The dog was in and out in a flash this morning. The frost is thick and the air is cold. So I was drawn to this photo of our courthouse taken by my friend Jen. I love how the courthouse is lit up, with a Christmas tree at the top of the steps. Weekends in December, our downtown is transformed into a walking mall. The old library building becomes Gum Drop Square, where children can visit Santa. My friend Jen is one of the volunteers that participate in this community event. The children happily snuggle together after waiting outside in the cold, to listen to Jen, as Princess Genevieve, tell stories we all know and love, like ‘The Night Before Christmas’. This scene is a far cry from my Walmart trip yesterday. As Christmas draws near, the frantic search for the perfect gift becomes heated. More stock littered the floors than could be found on the shelves. Yet perhaps the best gift we can offer is something simple, like quiet time together, or creating a precious memory for years to come. I love cooking with my daughter for the holidays. When she was very young, she was in charge of smashing and stirring. Now, as a young adult, she chooses new recipes and adds her spin to our family tradition. Take time today to consider a way to share your gifts with others. Make up a batch of cookies, using an old family recipe. Take time to read a favorite book to a small child or to someone who is feeling poorly. Sit down together to watch ‘A Charlie Brown Christmas’. And remember, when you give of yourself, it’s hard to say who receives the greater gift. Photo by Jen Faulconer, Princess Genevieve by The Kingdom of Azuria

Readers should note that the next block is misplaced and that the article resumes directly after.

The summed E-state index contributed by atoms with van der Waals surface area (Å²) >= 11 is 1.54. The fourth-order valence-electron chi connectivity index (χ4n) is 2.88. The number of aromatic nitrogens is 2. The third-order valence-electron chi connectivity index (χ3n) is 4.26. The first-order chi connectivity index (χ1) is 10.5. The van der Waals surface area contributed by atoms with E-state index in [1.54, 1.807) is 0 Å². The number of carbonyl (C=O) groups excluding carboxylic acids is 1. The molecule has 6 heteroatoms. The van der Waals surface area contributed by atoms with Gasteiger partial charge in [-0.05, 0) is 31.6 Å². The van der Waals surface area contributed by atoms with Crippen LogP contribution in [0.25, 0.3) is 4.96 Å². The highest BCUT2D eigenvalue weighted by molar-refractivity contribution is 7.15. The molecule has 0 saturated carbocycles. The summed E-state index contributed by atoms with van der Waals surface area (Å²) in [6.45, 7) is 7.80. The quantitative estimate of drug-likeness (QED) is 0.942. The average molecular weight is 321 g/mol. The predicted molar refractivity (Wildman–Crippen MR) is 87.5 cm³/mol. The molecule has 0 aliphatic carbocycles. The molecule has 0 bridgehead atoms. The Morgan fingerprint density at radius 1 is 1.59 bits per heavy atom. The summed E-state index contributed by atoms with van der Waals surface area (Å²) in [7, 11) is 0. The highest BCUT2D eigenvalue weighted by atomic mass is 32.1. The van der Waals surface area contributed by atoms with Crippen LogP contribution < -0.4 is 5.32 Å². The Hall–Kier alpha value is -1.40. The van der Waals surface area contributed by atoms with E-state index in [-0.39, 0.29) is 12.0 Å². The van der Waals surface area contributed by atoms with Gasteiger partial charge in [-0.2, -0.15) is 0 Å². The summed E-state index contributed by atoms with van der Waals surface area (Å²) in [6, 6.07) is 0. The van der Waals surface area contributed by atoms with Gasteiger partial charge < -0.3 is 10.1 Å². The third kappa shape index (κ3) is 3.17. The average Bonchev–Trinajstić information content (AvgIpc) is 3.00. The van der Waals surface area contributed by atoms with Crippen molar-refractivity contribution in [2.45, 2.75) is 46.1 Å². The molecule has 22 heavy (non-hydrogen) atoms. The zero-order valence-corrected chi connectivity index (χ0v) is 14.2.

Reflecting on Storms….

It’s a beautiful December morning, yet I am drawn to this amazing drawing by my friend Jeanne. It’s difficult to say if the drawing is set in the distant past or distant future, if the storm is made of snow or sand, if the scene is a remote village or a planet from another galaxy. It seems odd to focus on storms when the weather is just the opposite. Yet how often do we carry around a storm inside, despite the apparent calm that surrounds us? Inner turmoil has a timeless quality, persistent beyond all reason. You aren’t sure if it’s day or night, or even what is going on around you. The gloom can blot out everything, leading to self absorption and social isolation. We may turtle in, hoping to wait out the storm, not realizing we take the storm into the shell with us. Others may choose to place themselves in difficult situations, to mirror their souls in their surroundings. Some even convince themselves they deserve to suffer. Yet all the while, the answer lies within, a healing has been prepared, abundant life awaits. We must simply open our hearts and souls to the Holy of Holies, to lay down our burdens at the foot of the cross, to acknowledge the sovereignty of the Most High. Take time today to look beyond the storm within. Allow yourself to rest in God’s love, to accept the peace of God that passes all understanding. Let go of what you have come to expect and allow the Holy Spirit to open your eyes and ears. And remember, the path to healing is never what we expect, yet we must trust in healing for that path to be revealed. Art entitled ‘Yurt – Girl Faces the Storm’ by Jeanne Mischo